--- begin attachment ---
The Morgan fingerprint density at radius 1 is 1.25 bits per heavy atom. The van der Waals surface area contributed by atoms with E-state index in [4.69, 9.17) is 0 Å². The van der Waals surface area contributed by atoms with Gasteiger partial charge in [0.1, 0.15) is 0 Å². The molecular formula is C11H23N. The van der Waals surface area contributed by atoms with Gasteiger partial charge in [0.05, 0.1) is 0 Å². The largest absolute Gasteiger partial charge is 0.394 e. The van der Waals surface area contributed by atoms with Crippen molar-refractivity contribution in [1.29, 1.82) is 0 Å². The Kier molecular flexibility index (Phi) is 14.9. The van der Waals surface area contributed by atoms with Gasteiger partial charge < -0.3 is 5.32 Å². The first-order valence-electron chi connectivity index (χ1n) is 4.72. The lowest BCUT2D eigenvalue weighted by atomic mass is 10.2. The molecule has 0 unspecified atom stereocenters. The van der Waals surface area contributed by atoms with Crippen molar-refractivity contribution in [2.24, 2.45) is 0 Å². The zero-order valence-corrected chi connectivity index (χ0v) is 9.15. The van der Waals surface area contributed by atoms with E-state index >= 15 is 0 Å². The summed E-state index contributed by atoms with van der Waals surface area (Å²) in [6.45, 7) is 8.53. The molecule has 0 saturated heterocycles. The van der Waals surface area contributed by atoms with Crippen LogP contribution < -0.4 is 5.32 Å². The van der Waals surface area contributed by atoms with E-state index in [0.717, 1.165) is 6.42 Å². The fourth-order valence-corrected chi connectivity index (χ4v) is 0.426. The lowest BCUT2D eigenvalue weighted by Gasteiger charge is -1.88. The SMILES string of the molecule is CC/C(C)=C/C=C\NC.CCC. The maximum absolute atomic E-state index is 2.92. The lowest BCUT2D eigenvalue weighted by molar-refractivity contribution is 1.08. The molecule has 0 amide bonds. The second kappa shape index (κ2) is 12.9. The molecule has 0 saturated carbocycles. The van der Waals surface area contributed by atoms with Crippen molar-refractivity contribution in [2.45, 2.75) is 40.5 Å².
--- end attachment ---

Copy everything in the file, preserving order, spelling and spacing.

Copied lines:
The Morgan fingerprint density at radius 1 is 1.25 bits per heavy atom. The van der Waals surface area contributed by atoms with E-state index in [4.69, 9.17) is 0 Å². The van der Waals surface area contributed by atoms with Gasteiger partial charge in [0.1, 0.15) is 0 Å². The molecular formula is C11H23N. The van der Waals surface area contributed by atoms with Gasteiger partial charge in [0.05, 0.1) is 0 Å². The largest absolute Gasteiger partial charge is 0.394 e. The van der Waals surface area contributed by atoms with Crippen molar-refractivity contribution in [1.29, 1.82) is 0 Å². The Kier molecular flexibility index (Phi) is 14.9. The van der Waals surface area contributed by atoms with Gasteiger partial charge < -0.3 is 5.32 Å². The first-order valence-electron chi connectivity index (χ1n) is 4.72. The lowest BCUT2D eigenvalue weighted by atomic mass is 10.2. The molecule has 0 unspecified atom stereocenters. The van der Waals surface area contributed by atoms with Crippen molar-refractivity contribution in [2.24, 2.45) is 0 Å². The zero-order valence-corrected chi connectivity index (χ0v) is 9.15. The van der Waals surface area contributed by atoms with E-state index >= 15 is 0 Å². The summed E-state index contributed by atoms with van der Waals surface area (Å²) in [6.45, 7) is 8.53. The molecule has 0 saturated heterocycles. The van der Waals surface area contributed by atoms with Crippen LogP contribution < -0.4 is 5.32 Å². The van der Waals surface area contributed by atoms with E-state index in [0.717, 1.165) is 6.42 Å². The fourth-order valence-corrected chi connectivity index (χ4v) is 0.426. The lowest BCUT2D eigenvalue weighted by Gasteiger charge is -1.88. The SMILES string of the molecule is CC/C(C)=C/C=C\NC.CCC. The maximum absolute atomic E-state index is 2.92. The lowest BCUT2D eigenvalue weighted by molar-refractivity contribution is 1.08. The molecule has 0 amide bonds. The second kappa shape index (κ2) is 12.9. The molecule has 0 saturated carbocycles. The van der Waals surface area contributed by atoms with Crippen molar-refractivity contribution in [2.45, 2.75) is 40.5 Å².